Gov. Bob Taft signed legislation this week to decrease tolls
for large trucks on the Ohio Turnpike.
The new toll rates could take effect as early as Jan. 1.
Reductions will vary from about 2 percent for Class 4 trucks
to 57 percent for Class 9 trucks.
For Class 8 trucks, the toll to travel the length of the
241-mile route between Indiana and Pennsylvania will drop from $42.45 to $31.
The lower tolls are a rollback of increases that took effect
in 1999, leading truck traffic to spill over to smaller roads.
The new law – previously HB406 – authorizes the Ohio
Department of Transportation to make a one-time payment of $23.4 million to the
Turnpike Commission to offset lost revenue that may result from the temporary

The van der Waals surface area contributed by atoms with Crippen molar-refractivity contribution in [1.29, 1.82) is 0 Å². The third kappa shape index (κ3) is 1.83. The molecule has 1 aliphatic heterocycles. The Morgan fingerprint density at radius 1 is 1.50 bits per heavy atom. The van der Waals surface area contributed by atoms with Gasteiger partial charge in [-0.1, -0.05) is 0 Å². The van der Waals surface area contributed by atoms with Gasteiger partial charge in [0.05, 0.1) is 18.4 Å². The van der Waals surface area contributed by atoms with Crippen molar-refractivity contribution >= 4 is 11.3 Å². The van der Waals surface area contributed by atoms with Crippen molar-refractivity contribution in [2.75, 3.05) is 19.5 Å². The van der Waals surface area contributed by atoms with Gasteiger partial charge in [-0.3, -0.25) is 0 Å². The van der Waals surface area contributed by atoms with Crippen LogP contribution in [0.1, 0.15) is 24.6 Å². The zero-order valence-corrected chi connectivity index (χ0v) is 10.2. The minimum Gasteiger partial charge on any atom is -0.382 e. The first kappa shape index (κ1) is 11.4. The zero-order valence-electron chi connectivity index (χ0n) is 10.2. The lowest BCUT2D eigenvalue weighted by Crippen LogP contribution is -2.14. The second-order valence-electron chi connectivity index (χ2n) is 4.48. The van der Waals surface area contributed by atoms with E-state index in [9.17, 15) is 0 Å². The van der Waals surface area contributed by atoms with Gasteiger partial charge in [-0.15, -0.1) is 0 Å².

change, which is scheduled to last until summer 2006.
Commission members asked that a report be made at their
January 2006 meeting “on the traffic and revenue impact of the temporary toll
reductions in order that the commission may evaluate the effectiveness of the
Taft sought the reduction, along with an increase in truck
speed limits from 55 mph to 65 mph along the turnpike, as part of a plan to
steer trucks off overloaded two-lane roads and back onto the toll road.
Since the speed increase took effect Sept. 8, Lauren
Dehrmann, a turnpike spokeswoman, said the route has seen large truck traffic
increase by about 9 percent.
The new law also allows the commission to decrease toll
rates without holding a public hearing.
State law now requires at least three public hearings and a
public comment period of 90 days preceding toll changes.
In addition, the measure bans the use or possession of
devices used to change some traffic signals from red to green. Violators could
face up to six months in prison.
The portable signal pre-emption devices are intended to
allow police, fire and other emergency officials to clear intersections before
they approach, but are commonly sold on the Internet and catalogs.